Results 1  10
of
57
NonMalleable Cryptography
 SIAM Journal on Computing
, 2000
"... The notion of nonmalleable cryptography, an extension of semantically secure cryptography, is defined. Informally, in the context of encryption the additional requirement is that given the ciphertext it is impossible to generate a different ciphertext so that the respective plaintexts are related. ..."
Abstract

Cited by 447 (22 self)
 Add to MetaCart
The notion of nonmalleable cryptography, an extension of semantically secure cryptography, is defined. Informally, in the context of encryption the additional requirement is that given the ciphertext it is impossible to generate a different ciphertext so that the respective plaintexts are related. The same concept makes sense in the contexts of string commitment and zeroknowledge proofs of possession of knowledge. Nonmalleable schemes for each of these three problems are presented. The schemes do not assume a trusted center; a user need not know anything about the number or identity of other system users. Our cryptosystem is the first proven to be secure against a strong type of chosen ciphertext attack proposed by Rackoff and Simon, in which the attacker knows the ciphertext she wishes to break and can query the decryption oracle on any ciphertext other than the target.
Publickey Cryptosystems Provably Secure against Chosen Ciphertext Attacks
 In Proc. of the 22nd STOC
, 1995
"... We show how to construct a publickey cryptosystem (as originally defined by Diffie and Hellman) secure against chosen ciphertext attacks, given a publickey cryptosystem secure against passive eavesdropping and a noninteractive zeroknowledge proof system in the shared string model. No such secure ..."
Abstract

Cited by 249 (15 self)
 Add to MetaCart
We show how to construct a publickey cryptosystem (as originally defined by Diffie and Hellman) secure against chosen ciphertext attacks, given a publickey cryptosystem secure against passive eavesdropping and a noninteractive zeroknowledge proof system in the shared string model. No such secure cryptosystems were known before. Key words. cryptography, randomized algorithms AMS subject classifications. 68M10, 68Q20, 68Q22, 68R05, 68R10 A preliminary version of this paper appeared in the Proc. of the Twenty Second ACM Symposium of Theory of Computing. y Incumbent of the Morris and Rose Goldman Career Development Chair, Dept. of Applied Mathematics and Computer Science, Weizmann Institute of Science, Rehovot 76100, Israel. Work performed while at the IBM Almaden Research Center. Research supported by an Alon Fellowship and a grant from the Israel Science Foundation administered by the Israeli Academy of Sciences. Email: naor@wisdom.weizmann.ac.il. z IBM Research Division, T.J ...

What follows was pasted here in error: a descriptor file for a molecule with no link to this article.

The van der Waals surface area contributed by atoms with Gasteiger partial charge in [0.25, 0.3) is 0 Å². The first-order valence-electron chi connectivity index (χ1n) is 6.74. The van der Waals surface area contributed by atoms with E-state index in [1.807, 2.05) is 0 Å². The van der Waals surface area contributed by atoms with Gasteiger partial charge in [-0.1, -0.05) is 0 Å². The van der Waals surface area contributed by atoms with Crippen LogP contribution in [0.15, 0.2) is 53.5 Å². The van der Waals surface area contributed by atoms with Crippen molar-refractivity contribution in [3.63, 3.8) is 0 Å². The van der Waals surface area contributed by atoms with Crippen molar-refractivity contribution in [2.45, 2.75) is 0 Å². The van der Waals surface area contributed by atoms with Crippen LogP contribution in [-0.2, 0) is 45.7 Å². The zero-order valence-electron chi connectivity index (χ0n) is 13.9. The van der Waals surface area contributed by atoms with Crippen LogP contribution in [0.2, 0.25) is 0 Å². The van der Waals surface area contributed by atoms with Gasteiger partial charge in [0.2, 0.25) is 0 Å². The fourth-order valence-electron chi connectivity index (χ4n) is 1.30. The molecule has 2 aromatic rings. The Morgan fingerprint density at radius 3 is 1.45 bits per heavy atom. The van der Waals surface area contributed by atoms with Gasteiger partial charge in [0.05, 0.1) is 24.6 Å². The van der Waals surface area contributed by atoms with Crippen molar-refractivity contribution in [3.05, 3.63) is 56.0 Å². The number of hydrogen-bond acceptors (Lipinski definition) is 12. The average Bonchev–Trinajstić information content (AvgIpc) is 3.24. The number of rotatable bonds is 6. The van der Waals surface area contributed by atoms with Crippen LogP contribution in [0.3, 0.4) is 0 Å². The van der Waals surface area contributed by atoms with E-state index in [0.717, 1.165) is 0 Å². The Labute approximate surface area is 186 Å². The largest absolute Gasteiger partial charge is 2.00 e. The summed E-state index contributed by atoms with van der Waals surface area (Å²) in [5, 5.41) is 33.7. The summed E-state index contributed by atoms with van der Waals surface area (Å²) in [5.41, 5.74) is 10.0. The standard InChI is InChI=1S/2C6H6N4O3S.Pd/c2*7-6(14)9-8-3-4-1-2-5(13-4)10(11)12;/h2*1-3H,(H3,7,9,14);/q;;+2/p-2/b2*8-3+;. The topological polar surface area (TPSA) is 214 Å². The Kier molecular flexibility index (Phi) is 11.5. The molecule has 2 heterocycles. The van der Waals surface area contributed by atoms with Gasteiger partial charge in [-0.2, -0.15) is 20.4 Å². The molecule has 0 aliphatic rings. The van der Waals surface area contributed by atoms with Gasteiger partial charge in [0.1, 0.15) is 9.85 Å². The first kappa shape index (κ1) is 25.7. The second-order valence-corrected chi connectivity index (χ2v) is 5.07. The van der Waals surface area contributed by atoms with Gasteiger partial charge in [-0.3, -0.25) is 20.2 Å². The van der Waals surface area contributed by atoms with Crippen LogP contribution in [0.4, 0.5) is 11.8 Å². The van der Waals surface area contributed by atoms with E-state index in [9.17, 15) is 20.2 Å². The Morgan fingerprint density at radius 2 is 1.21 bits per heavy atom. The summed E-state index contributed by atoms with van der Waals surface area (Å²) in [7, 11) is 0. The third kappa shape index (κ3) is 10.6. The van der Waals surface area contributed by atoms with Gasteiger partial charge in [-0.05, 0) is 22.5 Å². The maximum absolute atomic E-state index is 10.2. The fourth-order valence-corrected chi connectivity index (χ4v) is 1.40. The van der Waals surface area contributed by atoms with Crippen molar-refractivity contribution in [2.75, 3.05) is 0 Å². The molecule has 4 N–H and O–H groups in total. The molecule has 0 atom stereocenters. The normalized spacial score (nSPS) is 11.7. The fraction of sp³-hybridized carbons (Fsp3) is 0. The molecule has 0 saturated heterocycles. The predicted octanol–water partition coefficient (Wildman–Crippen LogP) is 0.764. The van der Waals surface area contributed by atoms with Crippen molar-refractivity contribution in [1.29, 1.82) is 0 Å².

Noninteractive ZeroKnowledge
 SIAM J. COMPUTING
, 1991
"... This paper investigates the possibility of disposing of interaction between prover and verifier in a zeroknowledge proof if they share beforehand a short random string. Without any assumption, it is proven that noninteractive zeroknowledge proofs exist for some numbertheoretic languages for which ..."
Abstract

Cited by 188 (19 self)
 Add to MetaCart
This paper investigates the possibility of disposing of interaction between prover and verifier in a zeroknowledge proof if they share beforehand a short random string. Without any assumption, it is proven that noninteractive zeroknowledge proofs exist for some numbertheoretic languages for which no efficient algorithm is known. If deciding quadratic residuosity (modulo composite integers whose factorization is not known) is computationally hard, it is shown that the NPcomplete language of satisfiability also possesses noninteractive zeroknowledge proofs.
Practical Verifiable Encryption and Decryption of Discrete Logarithms
, 2003
"... Abstract. This paper addresses the problem of designing practical protocols for proving properties about encrypted data. To this end, it presents a variant of the new public key encryption of Cramer and Shoup based on Paillier’s decision composite residuosity assumption, along with efficient protoco ..."
Abstract

Cited by 135 (20 self)
 Add to MetaCart